Education vs. Prison: The Systematical Battle

by Kim Joseph about a year ago in incarceration

The War Between Education and Prison

Education vs. Prison: The Systematical Battle

Can you imagine a civilization that monetarily prioritizes its penal system over the success and advancement of its educational system? Welcome to America’s reality, where we over-incarcerate and under-educate. Our precious “land of the free” holds the distinction of leading the world in prison population. We house five percent of the world’s population, but 25 percent of the world’s prisoners, and yet, all over the country, funding for education is being divested.

The stigma that the imprisonment of black men is greater than the amount of black men who attend college is made transparent by the media, activists, and political leaders alike. One prime example of this statement was made by then-candidate Barack Obama when he addressed the issue at a NAACP candidate forum in 2007 by stating, “We have more work to do when more young black men languish in prison than attend colleges and universities across America.” His proclamation was well-received by enthusiastic ovations.

According to NPR, Howard University professor Ivory Toldson says President Obama’s statement is false and he debunked the claim in 2013 with his own research. Toldson stated that there are 1.4 million black men in college and approximately 840,000 black men in prison. There has been debate circulating the facts, but the original statistic came from the Justice Policy Institute's report "Cell Blocks Versus Classroom," which was written in 2002. At the time of the data analysis, they looked at the National Center for Educational Statistics head count of black men in college, and compared that to the Department of Justice count of inmates at the time, which were 100,000 more black men in prison than in college. Since then, there has been a 100 percent increase in the number of black men in college, as reported by the National Center for Educational statistics. Toldson pulled the data from 2001 that the Justice Policy Institute used and noticed that 1,000 colleges weren't reporting their head count of black males and many colleges didn't report any numbers. When the Justice Policy Institute wrote their report, they took their data from historically black universities.

It is no secret that African-American males make up the majority of those who are incarcerated in America. In fact, according to the Bureau of Justice Statistics, one in three African-American men can expect to be incarcerated at some point and although African-Americans and Latinos make up 30 percent of the population, they represent 60 percent of the prison population. According to a study done by, minority inmates are more prone to serving time in private prisons, which are notorious for more brutal conditions. In nine states, more minorities were found in private prisons, a fact that remains vital to the testament that private prisons are focused on profit rather than rehabilitation of its inmates. This discrepancy stems from the fact that fewer prisoners over the age of 50 are confined in private prisons because health care for those prisoners can be costly. Additionally, there is a greater possibility that prisoners over the age of 50 are Caucasian. Thus, one can infer that private prisons profit from housing young African American and Hispanic males, and sending older inmates to government prisons. Detain as many inmates as possible and house them as cheaply possible, seems to be the mantra.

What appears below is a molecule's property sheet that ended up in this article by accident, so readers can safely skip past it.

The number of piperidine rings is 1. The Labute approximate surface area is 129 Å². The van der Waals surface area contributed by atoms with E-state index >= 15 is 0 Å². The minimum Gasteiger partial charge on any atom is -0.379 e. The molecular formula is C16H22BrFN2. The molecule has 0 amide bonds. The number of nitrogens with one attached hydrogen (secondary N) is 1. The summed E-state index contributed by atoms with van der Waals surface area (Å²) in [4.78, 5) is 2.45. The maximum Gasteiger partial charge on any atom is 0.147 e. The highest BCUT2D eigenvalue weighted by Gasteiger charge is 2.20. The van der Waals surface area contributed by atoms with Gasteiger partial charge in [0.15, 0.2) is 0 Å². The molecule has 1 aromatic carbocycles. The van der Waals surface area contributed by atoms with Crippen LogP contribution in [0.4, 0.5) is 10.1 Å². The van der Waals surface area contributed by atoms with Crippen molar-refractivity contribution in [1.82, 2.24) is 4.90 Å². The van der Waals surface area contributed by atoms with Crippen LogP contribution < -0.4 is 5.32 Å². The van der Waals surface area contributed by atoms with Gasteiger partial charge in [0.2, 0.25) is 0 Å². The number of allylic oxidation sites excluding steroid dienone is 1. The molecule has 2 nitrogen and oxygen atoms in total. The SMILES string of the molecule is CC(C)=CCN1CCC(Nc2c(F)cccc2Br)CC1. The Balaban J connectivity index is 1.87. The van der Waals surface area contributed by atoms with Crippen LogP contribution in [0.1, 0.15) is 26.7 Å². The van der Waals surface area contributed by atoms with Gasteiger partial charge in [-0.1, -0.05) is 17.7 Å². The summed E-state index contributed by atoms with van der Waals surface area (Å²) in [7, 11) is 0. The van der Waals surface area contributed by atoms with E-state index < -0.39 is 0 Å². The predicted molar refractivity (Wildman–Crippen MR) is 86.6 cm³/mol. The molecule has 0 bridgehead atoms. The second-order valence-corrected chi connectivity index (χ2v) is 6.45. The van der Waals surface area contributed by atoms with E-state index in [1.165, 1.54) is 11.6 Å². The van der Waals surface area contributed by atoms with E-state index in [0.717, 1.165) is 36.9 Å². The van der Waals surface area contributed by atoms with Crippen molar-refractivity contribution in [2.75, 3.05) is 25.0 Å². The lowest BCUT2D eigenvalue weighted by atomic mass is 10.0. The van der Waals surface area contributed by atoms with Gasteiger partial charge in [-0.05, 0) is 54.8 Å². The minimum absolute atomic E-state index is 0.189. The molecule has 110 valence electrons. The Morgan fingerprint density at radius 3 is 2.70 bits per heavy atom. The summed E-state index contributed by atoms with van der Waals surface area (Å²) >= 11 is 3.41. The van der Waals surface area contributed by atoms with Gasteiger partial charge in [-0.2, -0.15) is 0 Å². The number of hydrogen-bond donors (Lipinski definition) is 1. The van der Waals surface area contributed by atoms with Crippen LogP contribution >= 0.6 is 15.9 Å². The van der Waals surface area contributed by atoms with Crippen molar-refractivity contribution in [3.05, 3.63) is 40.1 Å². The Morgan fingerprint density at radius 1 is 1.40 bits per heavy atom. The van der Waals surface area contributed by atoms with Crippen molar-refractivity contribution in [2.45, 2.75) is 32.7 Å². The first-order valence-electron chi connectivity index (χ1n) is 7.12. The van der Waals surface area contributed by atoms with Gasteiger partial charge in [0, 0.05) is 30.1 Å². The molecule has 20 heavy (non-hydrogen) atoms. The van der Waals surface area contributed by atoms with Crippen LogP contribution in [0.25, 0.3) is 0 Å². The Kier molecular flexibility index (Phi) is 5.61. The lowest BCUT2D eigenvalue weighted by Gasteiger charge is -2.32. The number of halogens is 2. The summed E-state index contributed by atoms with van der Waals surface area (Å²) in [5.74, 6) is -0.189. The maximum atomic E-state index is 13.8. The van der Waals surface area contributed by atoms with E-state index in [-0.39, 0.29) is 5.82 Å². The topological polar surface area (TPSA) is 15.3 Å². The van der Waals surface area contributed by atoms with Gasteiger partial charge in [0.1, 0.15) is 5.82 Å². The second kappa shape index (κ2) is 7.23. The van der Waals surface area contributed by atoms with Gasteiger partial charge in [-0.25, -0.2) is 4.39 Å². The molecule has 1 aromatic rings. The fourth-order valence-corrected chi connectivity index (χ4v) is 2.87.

Taking a look past the racial disparity of private prisons, since 1980, violence in America has declined yet the incarceration rate has tripled since this time; why? The short answer is profit. Imprisoning Americans in private prisons run by mega-corporations has resulted in a $70 billion industry. The mega-corps are the zoo keepers and the citizens are the wild animals trapped in the overcrowded cage, looking out from within. Imprisonment in America is less about putting away the “bad guy” and more about keeping the business running.

Studies show the number of federal laws has risen from 3,000 in the early 1980s to over 4,450 by 2008. As a result, people are being incarcerated for violations that citizens may have never known existed. Those convicted of minor crimes, such as drug possession and petty theft, are expected to serve extensive prison sentences, which does nothing to protect citizens from harm or impending danger.

Political activist, Angela Davis once stated, “The deterioration of public education is directly related to prison solution.” In many cases, education is a deterrent to incarceration and may be the very thing keeping youth from the crossfire of criminal involvement. In other first-world countries such as Sweden, college education is free and funded by the government.

Unfortunately, here in America, the deterioration of public education and insufficient funding is a present cause for concern. More school closings, teacher layoffs, less after-school programs, overcrowded classrooms, and tuition hikes at colleges and universities are just some of the several challenges students and staff face today. In many cases, these conditions enable dropouts. Perhaps when we begin to view education as a societal advantage rather than an exclusive good, will we see a decrease in our prison population? Is education the deterrent that will keep the shackles away for many? It appears that for now our judicial system and the corporations are adamant in sustaining the perpetual cycle of incarceration at the expense (literally) of our educational system, even as some politicians talk about reducing sentencing for non-violent crimes. Time will tell, but for now, those who seek education as deterrent to prison may have won the battle but not the war.

How does it work?
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